Some lawyers recommend not applying for the Tarjeta de Larga Duración-UE permit after five years of legal residence. Many immigrants in Spain apply for the EU Long-Term Card so they can work in another EU country and leave Spain more quickly. So, many lawyers recommend requesting the normal Tarjeta de Larga Duración, and once granted you can request the Tarjeta de Larga Duración-UE. 

The reason for this is because if you request the Tarjeta de Larga Duración-UE permit and they deny you, you will not be able to request the regular Tarjeta de Larga Duración. In short, this will leave you without papers.

However, if you already have the Tarjeta de Larga Duración in your possession and then request the Tarjeta de Larga Duración-UE it’s a different story. Even if they deny you for whatever reason, you will still be considered legal with the Tarjeta de Larga Duración that you already have.

Obviously each case is different and if you are in doubt, please seek out legal advice.

While some from the SpainGuru team have not had this issue in obtaining their Tarjeta de Larga Duración-UE, there is still risk involved. 


Foreigners with temporary residence authorization in Spain and apply for long-term residence for the first time- Tarjeta de Larga Duración-UE (also known as CE) must meet the following requirements:

  • Legal, continuous residence in Spain for five years. However, be aware that your time as a student, exchange student or non-work practices/internships is counted as 50% of the total time accrued. Furthermore, you can only leave Spain for a maximum of 6 consecutive months—and 10 months in total—within the last five years. (Note, the total can be up to 12 months if it were for work reasons).
  • Confirm fixed and regular income that is sufficient to cover cost-of-living expenses. If applicable, this should also cover you family, without having to resort to the Spanish social security system.
  • Have public or private health insurance that covers normal/basic risks. If you need a private health insurance, Spainguru recommends this on: link to our health insurance page

Top tip: If you’re regularly transferring money from one jurisdiction to another, Wise is generally much cheaper than going through banks.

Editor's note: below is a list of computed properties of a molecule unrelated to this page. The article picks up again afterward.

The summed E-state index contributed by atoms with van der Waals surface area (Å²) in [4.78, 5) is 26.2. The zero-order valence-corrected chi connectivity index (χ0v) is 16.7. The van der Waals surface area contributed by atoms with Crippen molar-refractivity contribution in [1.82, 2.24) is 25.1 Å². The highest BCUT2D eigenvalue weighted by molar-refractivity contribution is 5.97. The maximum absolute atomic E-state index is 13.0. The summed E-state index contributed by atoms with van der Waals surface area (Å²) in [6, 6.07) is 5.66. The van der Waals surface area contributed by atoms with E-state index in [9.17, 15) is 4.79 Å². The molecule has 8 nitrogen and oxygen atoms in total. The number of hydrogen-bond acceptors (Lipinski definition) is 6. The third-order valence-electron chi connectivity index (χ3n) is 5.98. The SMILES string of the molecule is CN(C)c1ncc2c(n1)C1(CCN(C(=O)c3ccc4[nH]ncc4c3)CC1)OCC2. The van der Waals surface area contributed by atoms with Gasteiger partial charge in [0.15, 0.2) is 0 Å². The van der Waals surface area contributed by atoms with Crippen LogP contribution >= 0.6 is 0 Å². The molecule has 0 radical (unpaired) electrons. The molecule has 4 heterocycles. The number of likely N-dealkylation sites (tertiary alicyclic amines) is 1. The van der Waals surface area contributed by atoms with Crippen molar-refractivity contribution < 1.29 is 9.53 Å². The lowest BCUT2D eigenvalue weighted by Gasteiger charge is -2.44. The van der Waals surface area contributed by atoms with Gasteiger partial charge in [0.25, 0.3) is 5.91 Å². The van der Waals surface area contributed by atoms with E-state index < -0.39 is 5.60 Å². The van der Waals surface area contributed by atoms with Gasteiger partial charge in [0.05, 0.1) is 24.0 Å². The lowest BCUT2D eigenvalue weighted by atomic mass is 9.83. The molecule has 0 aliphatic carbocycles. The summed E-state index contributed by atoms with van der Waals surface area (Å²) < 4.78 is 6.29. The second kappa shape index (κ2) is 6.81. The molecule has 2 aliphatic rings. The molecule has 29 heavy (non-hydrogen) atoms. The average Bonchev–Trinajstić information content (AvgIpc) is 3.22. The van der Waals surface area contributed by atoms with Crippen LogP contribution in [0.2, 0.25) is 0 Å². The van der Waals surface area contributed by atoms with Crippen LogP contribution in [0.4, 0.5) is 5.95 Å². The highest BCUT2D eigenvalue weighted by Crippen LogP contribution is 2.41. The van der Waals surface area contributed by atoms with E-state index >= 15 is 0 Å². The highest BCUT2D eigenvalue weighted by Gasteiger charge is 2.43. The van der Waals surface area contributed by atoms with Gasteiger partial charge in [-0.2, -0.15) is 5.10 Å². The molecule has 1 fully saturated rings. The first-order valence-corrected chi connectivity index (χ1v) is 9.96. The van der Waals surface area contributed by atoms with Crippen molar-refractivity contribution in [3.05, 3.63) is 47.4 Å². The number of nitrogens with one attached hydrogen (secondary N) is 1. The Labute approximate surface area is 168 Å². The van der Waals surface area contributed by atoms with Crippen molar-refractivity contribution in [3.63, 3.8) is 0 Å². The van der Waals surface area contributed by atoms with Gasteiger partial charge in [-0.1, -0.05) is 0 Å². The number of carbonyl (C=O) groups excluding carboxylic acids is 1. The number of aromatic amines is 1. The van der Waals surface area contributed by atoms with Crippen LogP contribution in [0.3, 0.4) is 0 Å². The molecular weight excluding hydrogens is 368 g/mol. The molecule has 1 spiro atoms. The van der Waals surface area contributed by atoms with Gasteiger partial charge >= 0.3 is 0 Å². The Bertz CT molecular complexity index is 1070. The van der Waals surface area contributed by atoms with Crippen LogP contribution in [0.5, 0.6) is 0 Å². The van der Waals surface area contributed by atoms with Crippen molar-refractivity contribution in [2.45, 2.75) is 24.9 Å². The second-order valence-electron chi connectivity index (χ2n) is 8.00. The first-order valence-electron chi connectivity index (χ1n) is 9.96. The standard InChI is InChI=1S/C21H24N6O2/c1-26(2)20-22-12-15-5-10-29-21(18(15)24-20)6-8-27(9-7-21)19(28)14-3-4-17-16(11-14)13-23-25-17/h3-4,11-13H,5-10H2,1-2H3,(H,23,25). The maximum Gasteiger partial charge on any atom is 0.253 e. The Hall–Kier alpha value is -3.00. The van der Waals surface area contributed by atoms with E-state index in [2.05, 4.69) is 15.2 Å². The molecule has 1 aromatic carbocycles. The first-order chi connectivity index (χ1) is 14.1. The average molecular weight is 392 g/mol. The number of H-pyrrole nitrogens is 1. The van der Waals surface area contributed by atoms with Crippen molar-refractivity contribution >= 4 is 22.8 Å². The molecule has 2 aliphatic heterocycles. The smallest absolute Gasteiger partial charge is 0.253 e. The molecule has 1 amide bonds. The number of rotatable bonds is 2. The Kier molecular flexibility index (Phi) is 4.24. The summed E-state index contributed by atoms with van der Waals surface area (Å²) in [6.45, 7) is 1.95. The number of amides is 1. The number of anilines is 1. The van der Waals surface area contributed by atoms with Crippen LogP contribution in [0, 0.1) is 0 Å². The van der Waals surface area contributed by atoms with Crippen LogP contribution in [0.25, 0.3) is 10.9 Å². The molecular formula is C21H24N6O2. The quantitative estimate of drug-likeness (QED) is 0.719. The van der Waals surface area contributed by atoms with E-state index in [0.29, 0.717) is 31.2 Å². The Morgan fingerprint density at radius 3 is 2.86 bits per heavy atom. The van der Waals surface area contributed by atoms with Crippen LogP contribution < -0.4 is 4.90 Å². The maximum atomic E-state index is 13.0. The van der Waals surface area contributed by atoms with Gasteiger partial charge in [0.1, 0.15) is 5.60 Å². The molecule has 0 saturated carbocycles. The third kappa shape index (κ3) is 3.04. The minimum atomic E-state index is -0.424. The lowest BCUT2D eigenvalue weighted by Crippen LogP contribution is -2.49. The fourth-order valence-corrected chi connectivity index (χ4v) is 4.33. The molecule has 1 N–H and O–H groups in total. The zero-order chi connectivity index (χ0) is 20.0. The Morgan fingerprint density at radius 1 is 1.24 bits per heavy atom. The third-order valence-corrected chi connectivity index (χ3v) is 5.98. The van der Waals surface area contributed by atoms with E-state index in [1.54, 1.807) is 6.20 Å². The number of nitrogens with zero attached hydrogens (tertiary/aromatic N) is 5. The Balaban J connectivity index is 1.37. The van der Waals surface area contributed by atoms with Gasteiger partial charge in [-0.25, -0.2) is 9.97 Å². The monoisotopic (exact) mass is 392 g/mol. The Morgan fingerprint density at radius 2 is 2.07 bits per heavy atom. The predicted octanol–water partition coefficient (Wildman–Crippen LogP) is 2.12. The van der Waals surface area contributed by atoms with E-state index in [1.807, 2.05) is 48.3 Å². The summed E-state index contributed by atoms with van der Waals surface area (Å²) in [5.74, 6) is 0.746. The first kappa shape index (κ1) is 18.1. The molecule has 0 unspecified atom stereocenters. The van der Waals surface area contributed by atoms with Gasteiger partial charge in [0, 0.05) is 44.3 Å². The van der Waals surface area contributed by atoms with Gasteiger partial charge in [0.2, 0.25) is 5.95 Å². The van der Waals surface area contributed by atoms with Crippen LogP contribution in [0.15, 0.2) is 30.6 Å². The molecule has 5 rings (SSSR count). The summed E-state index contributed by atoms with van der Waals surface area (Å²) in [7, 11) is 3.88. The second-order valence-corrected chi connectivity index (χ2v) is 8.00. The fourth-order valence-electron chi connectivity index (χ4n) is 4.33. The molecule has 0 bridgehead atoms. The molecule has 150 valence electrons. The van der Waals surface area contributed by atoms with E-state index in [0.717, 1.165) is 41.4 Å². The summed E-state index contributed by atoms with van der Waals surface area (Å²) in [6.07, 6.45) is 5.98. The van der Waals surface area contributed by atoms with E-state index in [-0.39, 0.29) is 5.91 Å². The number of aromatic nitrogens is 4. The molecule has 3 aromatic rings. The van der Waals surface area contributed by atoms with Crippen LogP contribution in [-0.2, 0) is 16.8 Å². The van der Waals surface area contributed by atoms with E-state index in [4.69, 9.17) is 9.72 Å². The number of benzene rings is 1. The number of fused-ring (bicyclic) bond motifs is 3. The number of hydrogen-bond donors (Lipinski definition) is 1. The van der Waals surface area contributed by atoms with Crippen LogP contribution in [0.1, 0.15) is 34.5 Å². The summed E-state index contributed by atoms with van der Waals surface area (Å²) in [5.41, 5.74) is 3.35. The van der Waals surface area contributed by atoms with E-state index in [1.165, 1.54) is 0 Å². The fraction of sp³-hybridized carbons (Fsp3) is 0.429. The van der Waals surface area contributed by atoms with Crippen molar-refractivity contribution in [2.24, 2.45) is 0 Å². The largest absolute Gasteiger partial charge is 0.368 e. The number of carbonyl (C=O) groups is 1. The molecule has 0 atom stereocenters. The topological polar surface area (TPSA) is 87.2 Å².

Some of you may already have the more regular Tarjeta de Larga Duración and would like to switch to the Tarjeta de Larga Duración-UE or EC version. You can apply for this at any time while it’s currently valid, or when it expires. The same requirements apply as for the holders of a temporary residence authorization in Spain.

If you have a Tarjeta de Larga Duración-UE or EC from another EU country and want to move to Spain, you can choose between:

  • Applying for a temporary residence permit 
  • Requesting a Long-Term Residence Authorization. In this case, this will imply waiving the right to your long-term residence in your current EU country.


The Tarjeta de Larga Duración-UE or EC will be permanent. But if it were lost for some reason (such as being outside the European Union for a year), it can be recovered by an expedited procedure. In Spain, this residence permit is valid for five years, after which a new identity card must be issued.

Related card titles

Other residency permit types geared towards those coming from other EU countries (alone or with their families) include:

  • Residencia de larga duración en España del residente de larga duración-UE en otro Estado miembro de la Unión Europea.
  • Residencia de larga duración en España del familiar del residente de larga duración-UE en otro Estado miembro de la Unión Europea.

You can find more information on applying for the Tarjeta de Larga Duración-UE or EC via this government web page.

The Tarjeta Comunitaria Permanente

For the Tarjeta Comunitaria Permanente, this type of permit is under the general legal regulations governed by the Royal Decree 240/2007, of February 16. (Real Decreto 240/2007, de 16 de febrero, sobre entrada, libre circulación y residencia en España de ciudadanos de los Estados miembros de la Unión Europea y de otros Estados parte en el Acuerdo sobre el Espacio Económico Europeo). This outlines regulations regarding entry and exit, free movement, residence and work for EU citizens, as well as their family members who accompany them or meet up with them.

The Tarjeta Comunitaria Permanente differs from the previous two Larga Duración permits, and has different legal regulations. 


  • You must be married or related to a Spaniard, an EU member, or a member of the European Economic Area (EEA). You also need to have legal residency in Spain for five years.

Although all three are considered permanent cards, the Tarjeta de Larga Duración and the Tarjeta de Larga Duración-UE or EC have to be renewed every five years. The Tarjeta Comunitaria Permanente is valid for ten years.

Here, you can find more information on how to apply for the Tarjeta Comunitaria Permanente

Depending on your specific situation, the title of Tarjeta Permanente can mean several different things in the Spanish legal system.

If you have any doubts, please make sure to speak with our SpainGuru legal experts.